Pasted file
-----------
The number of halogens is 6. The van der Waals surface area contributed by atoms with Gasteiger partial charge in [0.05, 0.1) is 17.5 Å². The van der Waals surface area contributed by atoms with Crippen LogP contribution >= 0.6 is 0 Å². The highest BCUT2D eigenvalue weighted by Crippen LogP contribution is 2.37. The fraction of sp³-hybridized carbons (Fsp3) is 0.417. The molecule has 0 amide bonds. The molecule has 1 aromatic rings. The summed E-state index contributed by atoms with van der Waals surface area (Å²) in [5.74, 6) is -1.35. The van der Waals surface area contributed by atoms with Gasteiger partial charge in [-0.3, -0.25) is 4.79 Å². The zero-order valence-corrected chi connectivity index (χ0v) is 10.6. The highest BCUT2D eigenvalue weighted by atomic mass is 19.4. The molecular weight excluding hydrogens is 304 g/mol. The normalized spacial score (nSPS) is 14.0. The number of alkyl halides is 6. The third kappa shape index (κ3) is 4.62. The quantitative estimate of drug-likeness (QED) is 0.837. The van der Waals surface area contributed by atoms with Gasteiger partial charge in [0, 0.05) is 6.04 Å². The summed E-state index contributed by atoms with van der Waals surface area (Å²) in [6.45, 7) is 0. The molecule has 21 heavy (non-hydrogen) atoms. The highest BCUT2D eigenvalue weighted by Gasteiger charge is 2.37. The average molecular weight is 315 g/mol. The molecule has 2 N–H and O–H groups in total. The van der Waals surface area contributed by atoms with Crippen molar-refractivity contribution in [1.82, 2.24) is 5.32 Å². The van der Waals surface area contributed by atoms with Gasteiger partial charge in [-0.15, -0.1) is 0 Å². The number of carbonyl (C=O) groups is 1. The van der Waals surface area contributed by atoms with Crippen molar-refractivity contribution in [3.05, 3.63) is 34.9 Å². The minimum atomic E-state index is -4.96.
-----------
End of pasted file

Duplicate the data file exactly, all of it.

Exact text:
The number of halogens is 6. The van der Waals surface area contributed by atoms with Gasteiger partial charge in [0.05, 0.1) is 17.5 Å². The van der Waals surface area contributed by atoms with Crippen LogP contribution >= 0.6 is 0 Å². The highest BCUT2D eigenvalue weighted by Crippen LogP contribution is 2.37. The fraction of sp³-hybridized carbons (Fsp3) is 0.417. The molecule has 0 amide bonds. The molecule has 1 aromatic rings. The summed E-state index contributed by atoms with van der Waals surface area (Å²) in [5.74, 6) is -1.35. The van der Waals surface area contributed by atoms with Gasteiger partial charge in [-0.3, -0.25) is 4.79 Å². The zero-order valence-corrected chi connectivity index (χ0v) is 10.6. The highest BCUT2D eigenvalue weighted by atomic mass is 19.4. The molecular weight excluding hydrogens is 304 g/mol. The normalized spacial score (nSPS) is 14.0. The number of alkyl halides is 6. The third kappa shape index (κ3) is 4.62. The quantitative estimate of drug-likeness (QED) is 0.837. The van der Waals surface area contributed by atoms with Gasteiger partial charge in [0, 0.05) is 6.04 Å². The summed E-state index contributed by atoms with van der Waals surface area (Å²) in [6.45, 7) is 0. The molecule has 21 heavy (non-hydrogen) atoms. The highest BCUT2D eigenvalue weighted by Gasteiger charge is 2.37. The average molecular weight is 315 g/mol. The molecule has 2 N–H and O–H groups in total. The van der Waals surface area contributed by atoms with Crippen molar-refractivity contribution in [1.82, 2.24) is 5.32 Å². The van der Waals surface area contributed by atoms with Gasteiger partial charge in [-0.15, -0.1) is 0 Å². The number of carbonyl (C=O) groups is 1. The van der Waals surface area contributed by atoms with Crippen molar-refractivity contribution in [3.05, 3.63) is 34.9 Å². The minimum atomic E-state index is -4.96.